Exhibitions provide platform to traditional artisans

Divya Manohar couldn’t take her eyes off a beautiful maroon shawl with intricate dotted patterns at an exhibition held before Diwali.

She was informed that it’s a 700-year-old craft. “I like buying different traditional weaves from all over the country , but at this exhibition, I heard of Tangaliya for the first time,” she said.

It takes around 18 to 20 manhours to complete a Tangaliya shawl. It was almost a dying craft with only a few families engaged in the work before the intervention of some NGOs.

“When we started working with Tangaliya artisans, we realized many had taken up jobs at construction sites and only two-three families of artisans were left,” said Bela Joshi, from Surendranagar, Gujarat.She is part of Saath Livelihood, an NGO and a project manager at R-weaves, which brings together Tangaliya and Patola artisans and helps with sustainability.

Joshi explained that Tangaliya is an intricate tedious textile work, woven in pit looms at homes. The technique of knotting is used with a contrast co lour thread. It is woven into the textile to create the effect of raised dots. “I realized that these artisans need the help of newage marketing tools,” she said.

Joshi gives inputs to Tangaliya and Patola artist groups about innovative items which can be made from the material that they make by hand. She also helps them with bank accounts, micro-finance and credit facilities and connects them to customers.

“While Khadi and cotton are supported by the government, Tangaliya is not. Exhibitions are a vital part of providing exposure to these people as they cannot afford to setup an outlet to reach out to customers. More than 50-60% of earnings come from exhibitions,” she said. This was the first Diwali exhibition in which Joshi had convinced the artisans to take part and is delighted with the results. The stalls generated interests and led to hours of sessions explaining how the craft is done. Organisations like ShodhSamajik Sanstha & Sahyog Parivar from Mumbai and the Yeola cluster from Nashik too have taken the exhibition route to help the artisans. While the ShodhSamajik Sanstha has introduced scientific ways to extract honey without destroying bees, the Yeola cluster has introduced modern dying technology for all the Paithani saree bachat gat members.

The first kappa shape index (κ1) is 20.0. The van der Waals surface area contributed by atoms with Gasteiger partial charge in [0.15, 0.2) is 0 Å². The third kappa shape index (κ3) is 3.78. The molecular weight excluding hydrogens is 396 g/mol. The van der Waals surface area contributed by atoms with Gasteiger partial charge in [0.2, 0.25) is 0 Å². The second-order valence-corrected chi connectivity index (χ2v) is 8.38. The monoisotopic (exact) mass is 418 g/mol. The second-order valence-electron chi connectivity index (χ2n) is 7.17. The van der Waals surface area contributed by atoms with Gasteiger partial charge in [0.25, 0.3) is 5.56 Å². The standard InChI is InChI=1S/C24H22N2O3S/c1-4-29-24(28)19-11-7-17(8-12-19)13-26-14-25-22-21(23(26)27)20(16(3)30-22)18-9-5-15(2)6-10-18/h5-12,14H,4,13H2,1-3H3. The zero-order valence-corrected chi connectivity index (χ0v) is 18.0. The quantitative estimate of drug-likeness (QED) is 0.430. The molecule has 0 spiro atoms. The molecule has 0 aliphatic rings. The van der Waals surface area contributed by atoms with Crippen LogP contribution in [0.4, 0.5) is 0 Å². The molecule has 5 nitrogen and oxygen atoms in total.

Nitin Sitaram Nakod, a third generation Paithani weaver, is a believer in displaying the bachat gat’s wares through community platforms. Nakod has taken part in the Yellow Ribbon Fair, which was held in Pune from October 30 this year.

Mohamed Ali Mohamed Khatri from Bhuj, who is the recipient of the President’s National Award (1988) for Bandhani work, is regularly seen at exhibitions like Dastkari, SurajKund and Dilli Haat mela and some international fairs.

“Artists like us usually get wholesale rates but at such fairs, we do get some good rates and also lots of appreciation from people. That is most important,” said Khatri. He along with his son Junaid is learning new tricks of the trade and training artists from Bhuj to create more such generations of fine workers who maintain authenticity .

“At these exhibitions, artisans meet other workers and learn from each other. They are encouraged when customers come back for more,” said Parul Mehta, founder-trustee of Ishanya Foundation and organizer of the Yellow Ribbon Fair, which got 120 NGOs and clusters to bring artisans from all across the country to the city .

Mehta started with 35 NGOs but pushed for more when she saw ‘Made in China’ scrawled all over cottage industry items such as diyas, incence sticks and puja items.This year, 88 NGOs participated from the state, of which 35 were from Pune. Her ‘gift hampers’ with hand-made items by various artists were a hit with customers.

Joining hands with NGOs and self-help groups, Mehta trains artisans on marketing behaviour, soft skills, packaging and finance. Many of their products are now available on online portals like hearttohand.com.

“Through online portals their work gets exposure throughout the year. When these artists see the results, they encourage the younger generation to adopt new ways.”